BY MICHAEL EBOH
The Finance and Insurance sector has been identified as the slowest growing sector in Nigeria due to adverse policies and regulation recorded in the sector since August 2009, according to a report on the Nigeria economy.
Chief Executive Officer, Resources and Trust Company Limited, Mr. Opeyemi Agbaje, in his business and economic review for the month of July 2011, made available to Vanguard, also attributed the slow growth to post consolidation developments, making it rank far below Telecommunication and Post, Solid mineral, Hotels and Tourism, Wholesale and retail trade, real estate and the Building and Construction sectors in terms of growth.
Agbaje further stated that the Central Bank of Nigeria’s Monetary Policy Committee’s decision to raise the Monetary Policy Rate from eight per cent to 8.75 per cent amounts to trading off interest rates, foreign reserves, real exchange rates, employment, private sector credit and overall economic activity.
He pointed out that the banking systems credit to the private sector have recorded consistent decline over the last couple of months, dropping by 2.5 per cent to N9.18 trillion from the preceding month’s level, compared with a decline of 4.2 per cent at the end of January 2011.
“All data suggests indices on unemployment; financial sector contribution to GDP; private sector credit; financial sector growth; exchange rate policy; reserves management among others, are decidedly negative. It may be time for a comprehensive review of CBN policy,” he said.
According to Agbaje, there is now increasing evidence that financial sector conditions are hurting businesses and the sector itself, evidenced by private sector credit, exchange rates, and declining financial sector contribution to Gross Domestic Products, GDP.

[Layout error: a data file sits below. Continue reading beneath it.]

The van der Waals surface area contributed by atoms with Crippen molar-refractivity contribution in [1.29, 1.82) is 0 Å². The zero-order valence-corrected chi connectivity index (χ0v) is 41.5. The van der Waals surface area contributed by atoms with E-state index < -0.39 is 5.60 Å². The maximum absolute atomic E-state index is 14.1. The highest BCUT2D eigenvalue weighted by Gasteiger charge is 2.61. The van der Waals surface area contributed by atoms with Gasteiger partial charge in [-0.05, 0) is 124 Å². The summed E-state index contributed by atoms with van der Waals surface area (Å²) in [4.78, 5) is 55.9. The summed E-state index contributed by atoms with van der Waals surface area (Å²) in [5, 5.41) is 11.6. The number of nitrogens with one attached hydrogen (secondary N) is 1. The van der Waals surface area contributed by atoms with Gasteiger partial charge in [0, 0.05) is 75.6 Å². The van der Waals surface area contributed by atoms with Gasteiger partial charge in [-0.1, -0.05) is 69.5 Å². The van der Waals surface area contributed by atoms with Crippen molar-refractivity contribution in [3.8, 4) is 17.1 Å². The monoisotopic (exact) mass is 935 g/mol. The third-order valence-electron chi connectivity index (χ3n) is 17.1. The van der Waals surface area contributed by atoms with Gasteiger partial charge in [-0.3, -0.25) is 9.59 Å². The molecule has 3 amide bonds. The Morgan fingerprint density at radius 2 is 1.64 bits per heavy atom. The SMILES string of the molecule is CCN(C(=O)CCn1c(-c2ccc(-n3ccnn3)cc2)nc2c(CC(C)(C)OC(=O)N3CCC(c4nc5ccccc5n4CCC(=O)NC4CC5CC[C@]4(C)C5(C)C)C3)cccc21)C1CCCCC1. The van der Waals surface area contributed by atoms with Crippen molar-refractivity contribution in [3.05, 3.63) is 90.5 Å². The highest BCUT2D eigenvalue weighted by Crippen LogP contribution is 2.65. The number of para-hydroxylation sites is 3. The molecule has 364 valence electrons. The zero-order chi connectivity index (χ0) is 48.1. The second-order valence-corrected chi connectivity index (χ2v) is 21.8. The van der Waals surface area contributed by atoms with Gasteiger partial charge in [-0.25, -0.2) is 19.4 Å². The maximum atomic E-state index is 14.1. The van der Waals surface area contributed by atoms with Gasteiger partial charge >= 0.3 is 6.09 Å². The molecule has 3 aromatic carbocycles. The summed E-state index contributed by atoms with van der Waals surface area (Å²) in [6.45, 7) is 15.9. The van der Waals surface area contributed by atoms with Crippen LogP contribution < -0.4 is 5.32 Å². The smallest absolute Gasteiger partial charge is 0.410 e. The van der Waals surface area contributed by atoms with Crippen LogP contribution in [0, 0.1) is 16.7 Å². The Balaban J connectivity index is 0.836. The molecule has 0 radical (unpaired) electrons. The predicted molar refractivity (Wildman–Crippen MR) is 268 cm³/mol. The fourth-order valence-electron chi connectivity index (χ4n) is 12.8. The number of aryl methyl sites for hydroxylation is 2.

“It seems clear, in addition that financial sector conditions are contributing directly and indirectly to unemployment. We re-state our view that GDP growth on its own, does not significantly impact jobs, poverty and development given current economic structure. Policy must focus on HUman Development Index, HDI, employment, poverty, real sector growth and economic diversification, social statistics among others,” he added.
He declared that the CBN appears to be losing in its attempt at ensuring a steady exchange rate, at around N150 to a dollar, adding that the country is feeling the effect of these in the area of reserves, higher interest rates and the return of foreign exchange black market arbitrage.
Agbaje maintained that these will impact negatively on the country’s operating environment, as the operating conditions and costs of businesses are likely to maintain a steady upward trend.
“Telecommunications installed capacity is now equal or indeed in excess of population with tele-density at 64.7 per cent, improving the prospects for mobile banking and e-commerce.
“We urgently await the commencement of active policy and governance from President Goodluck Jonathan and his cabinet. We also hope for a wider and stronger perspective on economic management to reverse emerging negative trends on the economy.” He added.